Next, you will want to measure the area that you will be fencing. Places stakes at the corners. Stretch a string between the stakes and use a level. Use spray paint or something similar to mark the locations for the posts. They should be about eight inches apart. Dig post holes at each of the marked areas. You can use a manual posthole digger if the ground is smooth. You can even use a power auger, if needed. It can save you a great deal of time and sweat if you have many holes to dig.

    The measurement of the holes will be determined by the height and weight of your fence. A good rule idea is to make each hole as deep as one-third the length of the post. For safety, make sure you wear goggles and work gloves.

    Once you get these details out of the way, you have overcome some of the hardest steps in building a fence. You can then move forward with the construction phase knowing you have a solid infrastructure.

    In the end, Novigrod says proper planning is essential; without it you won't finish building your fence. If you have any questions, you can always contact a fencing contractor for some advice. Novigrod says one of the problems with first-time do it yourselfers is that they don't ask enough questions. Ask for help even when you think it's not that big of a deal. Oftentimes, the smallest details matter the most. The help is there if you need it. Take advantage of it.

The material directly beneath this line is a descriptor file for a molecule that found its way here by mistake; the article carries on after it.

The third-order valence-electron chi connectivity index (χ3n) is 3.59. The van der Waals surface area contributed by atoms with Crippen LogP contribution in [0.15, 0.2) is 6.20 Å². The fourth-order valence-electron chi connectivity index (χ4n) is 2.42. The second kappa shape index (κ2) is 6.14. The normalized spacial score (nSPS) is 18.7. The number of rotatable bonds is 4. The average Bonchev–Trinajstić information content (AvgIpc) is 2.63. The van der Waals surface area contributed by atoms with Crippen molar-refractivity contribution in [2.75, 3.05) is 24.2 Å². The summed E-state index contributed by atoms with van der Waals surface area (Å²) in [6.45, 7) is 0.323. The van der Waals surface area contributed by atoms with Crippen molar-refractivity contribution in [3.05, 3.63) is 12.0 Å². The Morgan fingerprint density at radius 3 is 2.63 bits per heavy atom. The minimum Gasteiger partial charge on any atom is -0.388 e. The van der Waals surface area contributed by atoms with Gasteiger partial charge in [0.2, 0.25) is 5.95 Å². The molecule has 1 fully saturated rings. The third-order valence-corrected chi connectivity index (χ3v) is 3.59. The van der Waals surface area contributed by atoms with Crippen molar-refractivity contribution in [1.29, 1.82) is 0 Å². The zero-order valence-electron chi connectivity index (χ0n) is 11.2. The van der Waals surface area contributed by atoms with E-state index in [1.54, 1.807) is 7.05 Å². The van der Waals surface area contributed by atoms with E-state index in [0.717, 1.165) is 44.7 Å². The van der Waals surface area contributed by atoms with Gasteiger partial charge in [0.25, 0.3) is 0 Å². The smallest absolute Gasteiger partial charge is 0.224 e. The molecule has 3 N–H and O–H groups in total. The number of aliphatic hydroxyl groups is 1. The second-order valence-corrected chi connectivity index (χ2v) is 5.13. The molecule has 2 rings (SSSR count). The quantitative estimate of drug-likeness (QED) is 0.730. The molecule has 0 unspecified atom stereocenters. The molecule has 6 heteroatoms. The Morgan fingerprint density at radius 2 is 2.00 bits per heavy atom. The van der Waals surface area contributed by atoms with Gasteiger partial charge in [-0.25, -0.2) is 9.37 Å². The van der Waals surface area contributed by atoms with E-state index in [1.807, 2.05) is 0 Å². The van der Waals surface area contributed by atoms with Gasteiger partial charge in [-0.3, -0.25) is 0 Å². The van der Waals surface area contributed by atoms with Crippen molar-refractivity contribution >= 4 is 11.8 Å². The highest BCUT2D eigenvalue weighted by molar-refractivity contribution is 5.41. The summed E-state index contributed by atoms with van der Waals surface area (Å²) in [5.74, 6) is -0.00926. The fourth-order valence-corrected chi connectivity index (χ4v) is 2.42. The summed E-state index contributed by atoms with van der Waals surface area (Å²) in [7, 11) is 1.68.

7. Jun 21, 2006 #7

    spaker

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    Save your back and rent the post digger. Just make sure to mark everything out before you start otherwise your holes will not line up perfectly. cheers :)
     
  8. Aug 25, 2006 #8
    If I cement the cornerstone posts do I really need to cement every single other post? I will probably have 10-12 posts including the corner posts.
     
  9. Aug 25, 2006 #9

    Square Eye

    Square Eye

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    You could tamp in some dense grade rock..
    You need something very solid in the hole though.
    Dirt just won't cut it.
     
  10. Nov 26, 2006 #10

    j&krenovation